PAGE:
Consumers of Financial Products Should Continue to be Wary

By Fei-Lu Qian

Thought you were saving money by using a discount broker?  Well, maybe not.  It seems Wells Fargo is not the only financial firm that pushes its clients into other financial products and services.  According to an article published in the Wall Street Journal, some of the largest discount brokerage firms such as Fidelity, Schwab and TD Ameritrade have been pushing their “clients toward more-expensive products” through their armies of representatives called financial consultants.  Based on interviews of former employees from the three discount brokerage firms, the compensation practices in those firms “encouraged people to sell products that were more lucrative both for the firm and for the employee – and cost customers more.” 

For example, at Fidelity, representatives are paid 0.04% of the assets clients invest in products such as mutual funds and exchanged-traded funds, but they “earn more than twice as much, 0.10%, on choices that typically generate higher annual fees for Fidelity, such as managed accounts, annuities and referrals to independent financial advisers.”  Indeed, according to a former Fidelity employee who worked there for five years said “you had to lead off” with a Fidelity managed account if a customer had at least $50,000, “and if you didn’t you had to have a reason for it.”  Simply, “sales incentives not only enhance pay directly but also help representatives win ‘Achiever’ bonuses that can be” as much as $82,500 a year at Fidelity.  Similarly, at Schwab, “employees can win an award including a trip to such destinations as Florida or Hawaii.” 

The discount brokerages do not require their financial consultants to disclose about their potential incentives with clients.  Another former Fidelity employee cited by the WSJ believes that the fact that he earned more through compensation and bonuses from selling in-house managed accounts and advisory services, in his mind, “created a conflict.”  The conflict arises as a financial consultant is supposed to act as a fiduciary and act in their client’s best interests, but at the same time, the financial consultant is highly incentivized to push a client into managed account products that may not be in the client’s best interest.  The former Fidelity employee explained to WSJ, “If a target-date fund was suitable for a client’s situation for a client’s situation and a Fidelity managed account was also suitable, the fact that a managed account paid more created a conflict of interest and made it impossible to act in a true fiduciary capacity.”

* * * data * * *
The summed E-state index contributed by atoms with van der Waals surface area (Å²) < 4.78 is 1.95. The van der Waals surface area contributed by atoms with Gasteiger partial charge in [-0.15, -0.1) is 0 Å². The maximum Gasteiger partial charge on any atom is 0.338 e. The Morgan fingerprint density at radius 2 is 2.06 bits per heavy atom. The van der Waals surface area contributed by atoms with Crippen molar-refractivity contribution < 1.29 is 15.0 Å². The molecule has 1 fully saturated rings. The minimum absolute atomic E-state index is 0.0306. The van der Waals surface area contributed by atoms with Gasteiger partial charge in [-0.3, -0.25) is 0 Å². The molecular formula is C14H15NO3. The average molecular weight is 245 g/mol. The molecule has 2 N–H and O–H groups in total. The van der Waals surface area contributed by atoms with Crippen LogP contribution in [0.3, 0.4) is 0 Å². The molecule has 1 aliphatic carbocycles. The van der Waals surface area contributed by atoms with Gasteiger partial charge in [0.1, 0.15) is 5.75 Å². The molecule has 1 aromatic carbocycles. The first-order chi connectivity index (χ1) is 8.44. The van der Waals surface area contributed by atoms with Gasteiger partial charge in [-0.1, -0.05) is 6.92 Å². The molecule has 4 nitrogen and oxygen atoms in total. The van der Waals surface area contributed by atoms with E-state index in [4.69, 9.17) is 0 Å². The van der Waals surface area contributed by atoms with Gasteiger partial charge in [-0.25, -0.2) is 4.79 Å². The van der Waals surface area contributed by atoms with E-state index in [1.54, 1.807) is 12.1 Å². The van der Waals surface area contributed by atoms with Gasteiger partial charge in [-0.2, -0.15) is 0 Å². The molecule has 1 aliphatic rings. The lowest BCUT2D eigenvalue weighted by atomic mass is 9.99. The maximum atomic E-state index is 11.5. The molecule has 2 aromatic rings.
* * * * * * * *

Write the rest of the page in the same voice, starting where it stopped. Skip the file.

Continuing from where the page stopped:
In short, when it comes to your money it continues to be “buyer beware.”

The Lab Results Show You're Being Charged Too Much

On behalf of Wolf Popper LLP

Blood and other lab tests are often part of annual physicals or routine diagnostic testing for hospital patients around the country. Because the tests are common, we might expect our insurance to cover the costs. But, what you were expecting to be a nominal fee similar to a co-pay turns into a bill for hundreds of dollars from the lab.

That depends on how your insurance company views the necessity of the lab tests and how prices are negotiated between hospitals, labs and insurance companies. Some companies cover lab work as a preventative or diagnostic treatment, but certain plans can be exclusionary, leaving the patient to pay whatever the lab considers the full cost of services to be, which often are exorbitant prices.

Blood is thicker than water, prices are as clear as mud

An investigation by ABC News in 2013 revealed that each diagnostic lab can negotiate its own rates with insurance companies, resulting in a variety of price points across the industry, even among "in-network" providers. Less-than-transparent methods of how a hospital categorizes different tests may also be contributing to high costs. In other cases, providers may be restricted in how much they can actually talk about prices and contracts, helping to create an inefficient market.

How can consumers handle these cloak-and-dagger tactics by labs and insurance companies? With some healthcare plans currently in limbo due to Congress' attempt to repeal and replace the Affordable Care Act (Obama care), understanding the costs related to insurance is more important now than ever before.

People seeking health care diagnostic testing have a right to know how much they will pay for services, but with a variety of companies using the system to hide costs, how can prices be assured? Also, the price of a test, and whether it will be covered by insurance, is oftentimes not communicated to a patient until after the test is run. Sticker shock may cause blood to boil in your arteries, but there is a way to keep ice in your veins through the process.

Blood in your arteries, ice in your veins 

When consumers are left without enough information to make the best decision for themselves, legal action can be taken to hold companies accountable for their misguidance. Consumer protection laws protect the rights of consumers and encourage corporate transparency.

Wolf Popper is representing consumers who believe they should not have to pay more than the rate negotiated by their insurance company for that service if their claim is not covered by their insurance company. Wolf Popper is representing plaintiffs in putative class actions against Quest and LabCorp to recoup alleged overpayments by consumers.

As a plaintiff in a consumer protection lawsuit, you have the opportunity to explain your situation to a judge and jury. Compensation is available through this process. Further, companies could be forced to be more transparent, resulting in a fairer marketplace for all.